SNP's independence argument always 'falls apart' says Wallace
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The First Minister’s dreams of independence are now hanging by a thread after the latest opinion poll suggested most Scots now want to stay in the Union. The results of the Survation survey serves as a huge blow to the SNP after 22 consecutive polls had shown support for independence.
The poll published in the Sunday Mail found 44 percent of Scots would vote to stay in the UK if a referendum was held tomorrow.
Just 43 percent of those asked would vote in favour of independence.
Once undecided voters were excluded, the survey had both sides dead-locked on a 50 percent share of the vote.
The poll asked 1,011 adults in Scotland from February 25-26.
Former Scottish Tory leader Ruth Davidson warned the SNP support for independence was now on a downward trajectory.
The MSP for Edinburgh Central pointed out the survey was conducted before former First Minister Alex Salmond gave evidence to the Holyrood inquiry which has rocked the SNP.
In a post on Twitter, Ms Davidson wrote: “Just to be clear. This poll is a continuation of the trend, now demonstrated by multiple polling companies, that independence is losing support.
“And the fieldwork for this poll was carried out BEFORE Salmond gave evidence.”
On Friday, Mr Salmond gave evidence to the Committee on the Scottish Government Handling of Harassment Complaints, which is investigating the botched handling of claims made against him.
Appearing before the committee, Mr Salmond repeatedly claimed Ms Sturgeon broke the ministerial code, but stopped short of saying she should stand down as First Minister.
Ms Sturgeon has been accused of misleading parliament over when she knew about allegations of harassment made against Mr Salmond.
Ms Sturgeon denies misleading parliament and is set to appear before the inquiry on Wednesday.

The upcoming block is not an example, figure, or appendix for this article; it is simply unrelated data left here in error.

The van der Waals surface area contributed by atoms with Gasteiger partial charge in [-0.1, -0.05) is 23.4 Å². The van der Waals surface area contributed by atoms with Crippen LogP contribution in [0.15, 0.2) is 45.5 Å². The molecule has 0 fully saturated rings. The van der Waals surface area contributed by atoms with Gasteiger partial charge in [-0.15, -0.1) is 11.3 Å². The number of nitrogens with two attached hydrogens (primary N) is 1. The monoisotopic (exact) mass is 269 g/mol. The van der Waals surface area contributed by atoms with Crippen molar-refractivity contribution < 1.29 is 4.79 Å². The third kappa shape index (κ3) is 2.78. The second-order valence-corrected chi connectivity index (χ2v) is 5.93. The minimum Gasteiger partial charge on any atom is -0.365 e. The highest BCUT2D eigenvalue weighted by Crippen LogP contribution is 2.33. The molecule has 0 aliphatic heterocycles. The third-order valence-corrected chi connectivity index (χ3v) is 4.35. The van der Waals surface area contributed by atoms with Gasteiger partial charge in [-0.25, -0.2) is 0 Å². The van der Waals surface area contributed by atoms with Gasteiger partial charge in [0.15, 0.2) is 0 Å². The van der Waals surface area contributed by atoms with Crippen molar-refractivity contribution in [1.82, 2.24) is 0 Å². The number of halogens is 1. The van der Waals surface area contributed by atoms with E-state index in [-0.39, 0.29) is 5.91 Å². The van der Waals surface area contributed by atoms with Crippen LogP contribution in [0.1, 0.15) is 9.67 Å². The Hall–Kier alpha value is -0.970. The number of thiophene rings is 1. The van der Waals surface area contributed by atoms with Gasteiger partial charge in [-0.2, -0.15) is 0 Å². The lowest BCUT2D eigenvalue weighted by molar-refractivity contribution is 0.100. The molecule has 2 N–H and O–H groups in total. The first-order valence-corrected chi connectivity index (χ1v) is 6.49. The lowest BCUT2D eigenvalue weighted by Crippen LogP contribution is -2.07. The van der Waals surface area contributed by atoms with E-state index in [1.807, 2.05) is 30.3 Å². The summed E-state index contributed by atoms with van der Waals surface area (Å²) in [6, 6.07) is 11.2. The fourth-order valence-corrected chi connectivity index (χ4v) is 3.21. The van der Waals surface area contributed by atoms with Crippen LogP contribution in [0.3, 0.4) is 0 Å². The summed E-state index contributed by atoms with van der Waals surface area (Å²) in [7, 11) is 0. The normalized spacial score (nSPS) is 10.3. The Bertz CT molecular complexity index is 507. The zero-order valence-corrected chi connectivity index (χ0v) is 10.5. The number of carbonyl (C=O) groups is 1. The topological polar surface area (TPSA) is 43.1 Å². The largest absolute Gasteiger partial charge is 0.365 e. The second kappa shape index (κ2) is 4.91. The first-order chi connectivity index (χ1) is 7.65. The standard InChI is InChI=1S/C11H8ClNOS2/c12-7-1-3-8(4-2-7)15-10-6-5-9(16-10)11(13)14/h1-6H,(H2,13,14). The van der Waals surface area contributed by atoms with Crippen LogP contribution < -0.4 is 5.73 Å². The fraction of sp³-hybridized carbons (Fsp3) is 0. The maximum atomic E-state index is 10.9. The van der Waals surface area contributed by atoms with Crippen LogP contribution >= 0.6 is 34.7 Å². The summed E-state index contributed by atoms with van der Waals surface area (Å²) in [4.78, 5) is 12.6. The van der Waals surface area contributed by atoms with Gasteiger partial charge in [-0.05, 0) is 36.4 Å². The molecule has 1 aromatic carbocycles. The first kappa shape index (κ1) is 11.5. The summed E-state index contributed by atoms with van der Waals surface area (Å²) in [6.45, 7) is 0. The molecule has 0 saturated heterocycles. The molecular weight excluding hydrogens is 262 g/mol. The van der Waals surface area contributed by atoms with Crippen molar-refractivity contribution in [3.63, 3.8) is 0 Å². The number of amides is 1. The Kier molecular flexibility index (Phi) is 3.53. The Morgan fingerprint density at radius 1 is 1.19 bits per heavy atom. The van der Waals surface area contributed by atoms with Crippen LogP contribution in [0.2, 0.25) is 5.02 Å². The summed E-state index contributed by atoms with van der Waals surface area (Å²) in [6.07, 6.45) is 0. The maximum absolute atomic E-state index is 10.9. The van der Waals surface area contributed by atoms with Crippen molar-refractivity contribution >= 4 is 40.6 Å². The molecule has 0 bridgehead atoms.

The SNP has outlined an 11-point plan to hold a second vote on independence if the SNP wins a majority in the Scottish Parliament elections in May.
Prime Minister Boris Johnson has repeatedly refused to sanction a section 30 order – used in the 2014 referendum – where 55 percent of Scots voted to remain in the Union.
Pamela Nash, the chief executive of Scotland in Union, has welcomed the latest polling figures.
She said: “It’s welcome that support for remaining in the UK is on the rise.
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“People are recognising that as we navigate out of the Covid crisis with a successful UK-wide vaccination programme, we are stronger together.
“The SNP is obsessed with trying to divide Scotland, but the priority should be working together on a recovery for everyone in the country.”
SNP depute leader Keith Brown has said polls are tightening as May’s Holyrood elections near, but claims Scots “trust in Nicola Sturgeon and the SNP”.
He said: “The SNP continues to have Scotland’s best interest at heart, and will work hard every day to maintain the trust and confidence of the Scottish people.
“The people of Scotland have shown, in poll after poll and election after election, that they place their trust in Nicola Sturgeon and the SNP to lead Scotland through the coronavirus pandemic and beyond.
“May’s election offers Scotland two choices: more broken promises and austerity measures under Boris Johnson, or the right to decide if Scotland has a progressive future within the European Union as an independent country.
“With both votes SNP, we can deliver a strong, fair and green recovery and put Scotland’s future in Scotland’s hands – not Boris Johnson’s.”
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